Article
Full-text available
PurposeThe aim of this study was to evaluate the respiratory function and symptom perception in professional cyclists completing a Grand Tour (GT).Methods Nine male cyclists completed La Vuelta or Tour de France (2018/19). At study entry, airway inflammation was measured via fractional exhaled nitric oxide (FeNO). Respiratory symptoms and pulmonary...
Article
Cough is one of the most common presenting symptoms of COVID-19, along with fever and loss of taste and smell. Cough can persist for weeks or months after SARS-CoV-2 infection, often accompanied by chronic fatigue, cognitive impairment, dyspnoea, or pain—a collection of long-term effects referred to as the post-COVID syndrome or long COVID. We hypo...
Article
Full-text available
Background Exercise-induced laryngeal obstruction (EILO) is a common cause of exertional breathlessness and wheeze yet is frequently misdiagnosed as asthma. Insight regarding the demographic characteristics, laryngeal abnormalities and impact of EILO is currently limited, with data only available from individual centre reports. The aim of this work...
Article
In people recovering from COVID-19, there is concern regarding potential long-term pulmonary sequelae and associated impairment of functional capacity. Data published thus far indicate that spirometric indices appear to be generally well preserved, but that a defect in diffusing capacity (DLco) is a prevalent abnormality identified on follow-up lun...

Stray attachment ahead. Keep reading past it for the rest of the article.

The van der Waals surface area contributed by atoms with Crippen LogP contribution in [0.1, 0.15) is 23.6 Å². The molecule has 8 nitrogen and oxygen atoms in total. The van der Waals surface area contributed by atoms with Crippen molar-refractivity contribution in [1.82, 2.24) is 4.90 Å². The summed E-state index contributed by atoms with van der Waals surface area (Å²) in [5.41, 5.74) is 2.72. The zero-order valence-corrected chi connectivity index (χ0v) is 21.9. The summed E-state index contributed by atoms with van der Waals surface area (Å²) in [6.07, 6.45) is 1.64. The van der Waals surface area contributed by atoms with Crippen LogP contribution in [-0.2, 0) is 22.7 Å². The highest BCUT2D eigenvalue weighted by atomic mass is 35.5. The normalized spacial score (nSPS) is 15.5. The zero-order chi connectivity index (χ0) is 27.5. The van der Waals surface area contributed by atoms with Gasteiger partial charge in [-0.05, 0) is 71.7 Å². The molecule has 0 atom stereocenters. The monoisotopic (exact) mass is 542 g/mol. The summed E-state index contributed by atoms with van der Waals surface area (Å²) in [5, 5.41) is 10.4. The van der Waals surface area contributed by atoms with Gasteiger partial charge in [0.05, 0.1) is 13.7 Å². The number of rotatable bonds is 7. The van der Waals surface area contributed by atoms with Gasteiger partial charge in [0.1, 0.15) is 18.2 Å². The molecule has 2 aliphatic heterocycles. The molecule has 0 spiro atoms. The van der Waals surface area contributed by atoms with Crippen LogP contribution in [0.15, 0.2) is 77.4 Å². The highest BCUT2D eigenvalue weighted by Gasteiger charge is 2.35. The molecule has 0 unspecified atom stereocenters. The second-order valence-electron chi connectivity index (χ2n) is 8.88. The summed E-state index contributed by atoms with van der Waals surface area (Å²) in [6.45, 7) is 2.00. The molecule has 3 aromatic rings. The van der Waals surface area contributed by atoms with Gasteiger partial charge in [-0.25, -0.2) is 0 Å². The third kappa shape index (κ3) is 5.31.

Article
Full-text available
Background There are no data relating symptoms of an acute respiratory illness (ARI) in general, and COVID-19 specifically, to return to play (RTP). Objective To determine if ARI symptoms are associated with more prolonged RTP, and if days to RTP and symptoms (number, type, duration and severity) differ in athletes with COVID-19 versus athletes wi...
Chapter
Upper airway diseases involving the nose or throat areas are frequently observed in patients with chronic cough. However, the causal relationships with cough are controversial. Despite their frequent overlaps, evidence is largely lacking on how to assess and treat upper airway conditions in patients with chronic cough. This chapter summarizes clini...
Conference Paper
Intro A recent ERS statement on standardisation of cardiopulmonary exercise testing (CPET) in chronic lung diseases (Radtke et al 2019) discussed the criteria for determining maximal effort. A CPET with a respiratory exchange ratio (RER) >1.05 is considered maximal using these criteria; V’O2 <85% predicted, V’E >85% predicted, and HR <90% predicted...
Article
Full-text available
Objectives: The purpose of this qualitative study was to utilize the Capability, Opportunity, Motivation - Behavior model (COM-B) to: (1) evaluate athlete knowledge and understanding of current asthma-related anti-doping regulations, (2) explore the impact of environmental and societal influences on athletes with asthma, and (3) examine athlete pe...
Article
Full-text available
Laryngeal trauma is a life‐threatening injury in contact sports. Due to its potentially devastating consequences, the prevention, diagnosis, and management of neck trauma both pitch side and at the hospital are essential for athletes.
Chapter